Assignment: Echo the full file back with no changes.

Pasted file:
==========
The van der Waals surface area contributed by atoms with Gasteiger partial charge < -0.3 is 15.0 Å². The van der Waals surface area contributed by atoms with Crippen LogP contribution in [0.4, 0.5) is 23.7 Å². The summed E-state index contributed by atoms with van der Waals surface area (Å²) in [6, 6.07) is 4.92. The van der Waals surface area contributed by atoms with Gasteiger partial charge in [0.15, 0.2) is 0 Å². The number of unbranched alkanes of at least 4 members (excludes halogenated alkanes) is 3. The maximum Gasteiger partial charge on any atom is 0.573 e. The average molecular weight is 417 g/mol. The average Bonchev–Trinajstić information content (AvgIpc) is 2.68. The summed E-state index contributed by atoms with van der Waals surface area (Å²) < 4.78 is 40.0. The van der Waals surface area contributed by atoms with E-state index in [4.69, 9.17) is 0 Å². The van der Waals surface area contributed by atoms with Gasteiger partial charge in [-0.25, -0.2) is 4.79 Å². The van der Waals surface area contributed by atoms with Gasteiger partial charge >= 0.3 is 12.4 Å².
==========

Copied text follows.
The van der Waals surface area contributed by atoms with Gasteiger partial charge < -0.3 is 15.0 Å². The van der Waals surface area contributed by atoms with Crippen LogP contribution in [0.4, 0.5) is 23.7 Å². The summed E-state index contributed by atoms with van der Waals surface area (Å²) in [6, 6.07) is 4.92. The van der Waals surface area contributed by atoms with Gasteiger partial charge in [0.15, 0.2) is 0 Å². The number of unbranched alkanes of at least 4 members (excludes halogenated alkanes) is 3. The maximum Gasteiger partial charge on any atom is 0.573 e. The average molecular weight is 417 g/mol. The average Bonchev–Trinajstić information content (AvgIpc) is 2.68. The summed E-state index contributed by atoms with van der Waals surface area (Å²) < 4.78 is 40.0. The van der Waals surface area contributed by atoms with E-state index in [4.69, 9.17) is 0 Å². The van der Waals surface area contributed by atoms with Gasteiger partial charge in [-0.25, -0.2) is 4.79 Å². The van der Waals surface area contributed by atoms with Gasteiger partial charge >= 0.3 is 12.4 Å².